In These New Times

A new paradigm for a post-imperial world

Posts Tagged ‘quantitative easing’

Germany says federal reserve heading `wrong way’ with monetary easing push

Posted by seumasach on October 24, 2010

European Central Bank President Jean-Claude Trichet said that the G-20 made “no particular conclusion” after some members expressed concern about proposals for further quantitative easing in the U.S.

I think the conclusion is that the US plan has been quietly but firmly rejected. What will their next step be? Nice to see a bit of straight speaking from the Germans – they’re becoming increasingly uppety.


23rd October, 2010

The Federal Reserve’s push toward easier monetary policy is the “wrong way” to stimulate growth and may amount to a manipulation of the dollar, German Economy Minister Rainer Bruederle said.

Read the rest of this entry »

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Cheap dollars are sowing the seeds of the next world crisis

Posted by smeddum on September 13, 2009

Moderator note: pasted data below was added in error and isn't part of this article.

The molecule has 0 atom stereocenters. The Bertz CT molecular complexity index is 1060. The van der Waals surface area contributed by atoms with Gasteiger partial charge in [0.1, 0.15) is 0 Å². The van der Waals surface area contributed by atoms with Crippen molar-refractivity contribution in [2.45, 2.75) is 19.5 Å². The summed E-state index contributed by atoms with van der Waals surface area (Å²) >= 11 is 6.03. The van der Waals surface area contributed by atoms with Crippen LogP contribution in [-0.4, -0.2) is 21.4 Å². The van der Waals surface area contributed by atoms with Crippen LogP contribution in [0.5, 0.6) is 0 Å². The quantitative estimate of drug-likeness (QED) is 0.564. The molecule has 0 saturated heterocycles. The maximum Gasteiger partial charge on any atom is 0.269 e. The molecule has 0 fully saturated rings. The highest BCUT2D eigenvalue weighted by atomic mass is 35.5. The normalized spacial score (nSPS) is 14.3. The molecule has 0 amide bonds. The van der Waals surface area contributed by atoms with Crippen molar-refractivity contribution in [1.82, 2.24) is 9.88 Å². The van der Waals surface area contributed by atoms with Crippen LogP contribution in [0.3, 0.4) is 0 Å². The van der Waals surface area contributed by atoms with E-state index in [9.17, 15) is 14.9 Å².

Cheap dollars are sowing the seeds of the next world crisis
After years of selling cheap goods to debt-fuelled Western consumers, China now has $2 trillion dollars of foreign exchange reserves. That’s 2,000 billion – a reserve haul no less 25 times bigger than that of the UK.

By Liam Halligan

Published: 12 Sep 2009


In a world of systemic instability, reserves mean power. Reserves mean you can defend your currency, stabilise your banking system and boost your economy without resorting to yet more borrowing – or, worse still, the printing press. Read the rest of this entry »

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UK will grow sicker until it swallows the bitter pill of economic reality

Posted by smeddum on September 4, 2009

UK will grow sicker until it swallows the bitter pill of economic reality

Millions of ordinary Britons are worried sick about debt and falling incomes. Unemployment and house repossessions are soaring – glib statistics which mask a welter of human misery. Countless UK firms are struggling with cash flow as they try to balance the books. And we’re all sick of the grim economic news.

By Liam Halligan

29 Aug 2009

No wonder the UK’s “imminent recovery” is getting a lot of coverage. Last week, I returned from holidays abroad to find our media banging the “recession is over” drum. In truth, though, the UK remains in economic dire straits.